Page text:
Menstruation occurs on a monthly cycle throughout female reproductive life. Menarche (the first menstrual cycle) normally occurs between the ages of 11 and 15 and the menopause between the ages of 45 and 55. The normal duration of a single cycle is 21-35 days.
In this article we will focus on the reproductive hormones, the ovarian cycle and the uterine cycle.
The Hypothalamic-Pituitary-Gonadal (HPG) Axis
The hypothalamus, anterior pituitary gland and gonads (ovaries) work together to regulate the menstrual cycle. For more information on how this begins, visit Puberty. Gonadotropin releasing hormone (GnRH) from the hypothalamus stimulates luteinising hormone (LH) and follicular stimulating hormone (FSH) release from the anterior pituitary gland. LH and FSH are gonadotropins that act primarily on the ovaries in the female reproductive tract:
- FSH binds to granulosa cells to stimulate follicle growth, permit the conversion of androgens (from theca cells) to oestrogens and stimulate inhibin secretion
- LH acts on theca cells to stimulate production and secretion of androgens
The menstrual cycle is controlled by feedback systems:
- Moderate oestrogen levels exert negative feedback on the HPG axis
- High oestrogen levels (in the absence of progesterone) positively feedback on the HPG axis
- Oestrogen in the presence of progesterone exerts negative feedback on the HPG axis
- Inhibin selectively inhibits FSH at the anterior pituitary
The Ovarian Cycle
The follicular phase marks the beginning of a new cycle as follicles (oocytes surrounded by stromal cells) begin to mature and prepare to release an oocyte.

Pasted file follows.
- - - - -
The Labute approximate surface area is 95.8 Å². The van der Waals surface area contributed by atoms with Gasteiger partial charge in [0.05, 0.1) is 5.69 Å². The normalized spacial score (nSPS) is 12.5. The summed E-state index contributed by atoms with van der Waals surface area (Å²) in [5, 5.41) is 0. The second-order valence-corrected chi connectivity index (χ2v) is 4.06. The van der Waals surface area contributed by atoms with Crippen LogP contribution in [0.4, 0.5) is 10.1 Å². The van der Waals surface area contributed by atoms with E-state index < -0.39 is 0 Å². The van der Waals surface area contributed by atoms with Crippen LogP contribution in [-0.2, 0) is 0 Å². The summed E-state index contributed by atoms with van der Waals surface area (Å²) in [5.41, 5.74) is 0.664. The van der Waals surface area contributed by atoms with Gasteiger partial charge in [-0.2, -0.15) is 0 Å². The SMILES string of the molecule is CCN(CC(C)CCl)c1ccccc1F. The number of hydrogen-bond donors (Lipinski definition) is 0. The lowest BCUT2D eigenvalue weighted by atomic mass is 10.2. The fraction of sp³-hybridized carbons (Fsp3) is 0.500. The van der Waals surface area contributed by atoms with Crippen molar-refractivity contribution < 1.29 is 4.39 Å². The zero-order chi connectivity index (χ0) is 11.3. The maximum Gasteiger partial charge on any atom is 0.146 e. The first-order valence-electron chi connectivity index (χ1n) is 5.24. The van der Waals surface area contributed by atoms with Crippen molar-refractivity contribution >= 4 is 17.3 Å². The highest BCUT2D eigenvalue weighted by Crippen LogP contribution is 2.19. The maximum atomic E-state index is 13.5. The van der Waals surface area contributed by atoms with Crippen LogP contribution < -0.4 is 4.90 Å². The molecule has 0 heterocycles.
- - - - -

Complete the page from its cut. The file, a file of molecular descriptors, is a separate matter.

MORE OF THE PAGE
At the start of a new cycle (menses) there is little ovarian hormone production and the follicle begins to develop independently of gonadotropins or ovarian steroids. Due to the low steroid and inhibin levels, there is little negative feedback at the HPG axis, resulting in an increase in FSH and LH levels. These stimulate follicle growth and oestrogen production.
Only one dominant follicle can continue to maturity and complete each menstrual cycle. As oestrogen levels rise, negative feedback reduces FSH levels, and only one follicle can survive, with the other follicles forming polar bodies.
Follicular oestrogen eventually becomes high enough to initiate positive feedback at the HPG axis, increasing levels of GnRH and gonadotropins. However, the effect is only reflected in LH levels (the LH surge) due to the increased follicular inhibin, selectively inhibiting FSH production at the anterior pituitary. Granulosa cells become luteinised and express receptors for LH.
In response to the LH surge, the follicle ruptures and the mature oocyte is assisted to the fallopian tube by fimbria. Here it remains viable for fertilisation for around 24 hours.
Following ovulation, the follicle remains luteinised, secreting oestrogen and now also progesterone, reverting back to negative feedback on the HPG axis. This, together with inhibin (inhibits FSH) stalls the cycle in anticipation of fertilisation.